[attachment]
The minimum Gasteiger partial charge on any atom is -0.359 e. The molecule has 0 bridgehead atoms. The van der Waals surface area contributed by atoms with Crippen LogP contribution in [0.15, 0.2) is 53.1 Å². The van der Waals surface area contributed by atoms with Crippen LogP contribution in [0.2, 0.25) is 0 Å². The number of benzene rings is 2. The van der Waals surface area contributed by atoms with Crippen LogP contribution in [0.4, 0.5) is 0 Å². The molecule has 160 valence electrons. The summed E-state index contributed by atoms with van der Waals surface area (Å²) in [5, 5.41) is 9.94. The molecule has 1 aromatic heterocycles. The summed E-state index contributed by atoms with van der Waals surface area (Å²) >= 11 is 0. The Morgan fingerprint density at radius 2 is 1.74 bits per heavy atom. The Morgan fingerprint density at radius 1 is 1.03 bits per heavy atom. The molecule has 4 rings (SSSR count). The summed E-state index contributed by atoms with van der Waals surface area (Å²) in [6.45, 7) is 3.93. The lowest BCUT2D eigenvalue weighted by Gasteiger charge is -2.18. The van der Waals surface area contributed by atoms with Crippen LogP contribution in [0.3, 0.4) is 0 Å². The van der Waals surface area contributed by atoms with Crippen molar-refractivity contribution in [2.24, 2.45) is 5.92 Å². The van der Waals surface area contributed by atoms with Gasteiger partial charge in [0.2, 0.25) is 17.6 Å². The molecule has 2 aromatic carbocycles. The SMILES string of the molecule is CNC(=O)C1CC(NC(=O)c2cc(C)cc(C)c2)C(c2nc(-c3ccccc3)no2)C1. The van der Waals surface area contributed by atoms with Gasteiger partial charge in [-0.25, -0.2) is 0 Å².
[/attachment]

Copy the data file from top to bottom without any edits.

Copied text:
The minimum Gasteiger partial charge on any atom is -0.359 e. The molecule has 0 bridgehead atoms. The van der Waals surface area contributed by atoms with Crippen LogP contribution in [0.15, 0.2) is 53.1 Å². The van der Waals surface area contributed by atoms with Crippen LogP contribution in [0.2, 0.25) is 0 Å². The number of benzene rings is 2. The van der Waals surface area contributed by atoms with Crippen LogP contribution in [0.4, 0.5) is 0 Å². The molecule has 160 valence electrons. The summed E-state index contributed by atoms with van der Waals surface area (Å²) in [5, 5.41) is 9.94. The molecule has 1 aromatic heterocycles. The summed E-state index contributed by atoms with van der Waals surface area (Å²) >= 11 is 0. The Morgan fingerprint density at radius 2 is 1.74 bits per heavy atom. The Morgan fingerprint density at radius 1 is 1.03 bits per heavy atom. The molecule has 4 rings (SSSR count). The summed E-state index contributed by atoms with van der Waals surface area (Å²) in [6.45, 7) is 3.93. The lowest BCUT2D eigenvalue weighted by Gasteiger charge is -2.18. The van der Waals surface area contributed by atoms with Crippen LogP contribution in [0.3, 0.4) is 0 Å². The van der Waals surface area contributed by atoms with Crippen molar-refractivity contribution in [2.24, 2.45) is 5.92 Å². The van der Waals surface area contributed by atoms with Gasteiger partial charge in [0.2, 0.25) is 17.6 Å². The molecule has 2 aromatic carbocycles. The SMILES string of the molecule is CNC(=O)C1CC(NC(=O)c2cc(C)cc(C)c2)C(c2nc(-c3ccccc3)no2)C1. The van der Waals surface area contributed by atoms with Gasteiger partial charge in [-0.25, -0.2) is 0 Å².